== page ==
Sure, we all like the sweet stuff. But did you know that bees are critical members of our ecosystem? In fact, our food supply depends on them.
Here's why: bees are pollinators. That is, as they go from flower to flower collecting nectar and pollen to feed themselves, they also just happen to move pollen from plant to plant. Which leads to fertilization. And that's essential for successful fruit and seed production.
You have probably heard the worrisome news: bee colonies have been dying off in recent years. Scientists around the world are working to figure out why.
Learning about bees and their colonies has always been fascinating. For example, bees are considered a "superorganism"––they thrive only as a colony, individuals don't live long. Bees do a "waggle dance" to communicate things like where the good nectar is. Swarming is a good thing, a way to reproduce the colony. And all "worker bees" are females.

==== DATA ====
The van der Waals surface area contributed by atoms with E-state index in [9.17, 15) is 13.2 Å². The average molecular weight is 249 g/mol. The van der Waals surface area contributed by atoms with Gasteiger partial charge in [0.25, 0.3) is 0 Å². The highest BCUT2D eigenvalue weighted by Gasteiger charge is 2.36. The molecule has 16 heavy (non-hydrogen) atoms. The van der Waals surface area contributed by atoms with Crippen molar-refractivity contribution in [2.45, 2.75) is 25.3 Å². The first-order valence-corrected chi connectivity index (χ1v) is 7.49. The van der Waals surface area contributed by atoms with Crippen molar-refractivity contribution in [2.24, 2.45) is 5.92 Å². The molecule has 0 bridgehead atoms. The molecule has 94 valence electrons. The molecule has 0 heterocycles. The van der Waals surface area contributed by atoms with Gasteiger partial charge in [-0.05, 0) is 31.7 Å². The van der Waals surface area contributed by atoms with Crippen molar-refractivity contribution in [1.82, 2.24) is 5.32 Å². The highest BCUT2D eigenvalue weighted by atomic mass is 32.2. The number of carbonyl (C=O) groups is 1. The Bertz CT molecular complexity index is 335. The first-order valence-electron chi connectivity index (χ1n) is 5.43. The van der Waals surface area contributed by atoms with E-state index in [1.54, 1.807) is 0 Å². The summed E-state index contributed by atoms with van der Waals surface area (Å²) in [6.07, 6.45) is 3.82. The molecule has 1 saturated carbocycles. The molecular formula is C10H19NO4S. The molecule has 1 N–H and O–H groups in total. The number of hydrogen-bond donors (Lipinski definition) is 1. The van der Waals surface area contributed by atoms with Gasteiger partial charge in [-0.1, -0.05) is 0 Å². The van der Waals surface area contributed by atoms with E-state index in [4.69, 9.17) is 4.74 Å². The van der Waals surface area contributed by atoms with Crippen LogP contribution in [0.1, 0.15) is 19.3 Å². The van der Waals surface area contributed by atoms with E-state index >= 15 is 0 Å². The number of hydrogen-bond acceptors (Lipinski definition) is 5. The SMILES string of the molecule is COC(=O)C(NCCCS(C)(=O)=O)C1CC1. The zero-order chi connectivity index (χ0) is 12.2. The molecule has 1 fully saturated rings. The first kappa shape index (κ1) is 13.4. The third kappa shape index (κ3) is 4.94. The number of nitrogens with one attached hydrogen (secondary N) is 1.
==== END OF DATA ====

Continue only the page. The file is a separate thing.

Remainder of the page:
From a STEM point of view, we think knowing about bees is more than amazing. It's important, too. Knowing more is going to be the key to solving the complex issues affecting bee health and survival.
A trip to the Cape Cod Museum of Natural History is a good starting point for anyone who wants to start learning about honeybees. The Museum has a permanent "live observation" beehive and exhibit on the main level—indoors, so you can view the bees there all year round.
If you're intrigued, you'll want to stay tuned to the Museum's honeybee program come summer. In June, July, and August, their beekeeper, George Muhlebach opens the outdoor working hives to teach more about what the bees are doing during those most active times of year.
About that sweet stuff: the Museum sells honey from the hives each fall.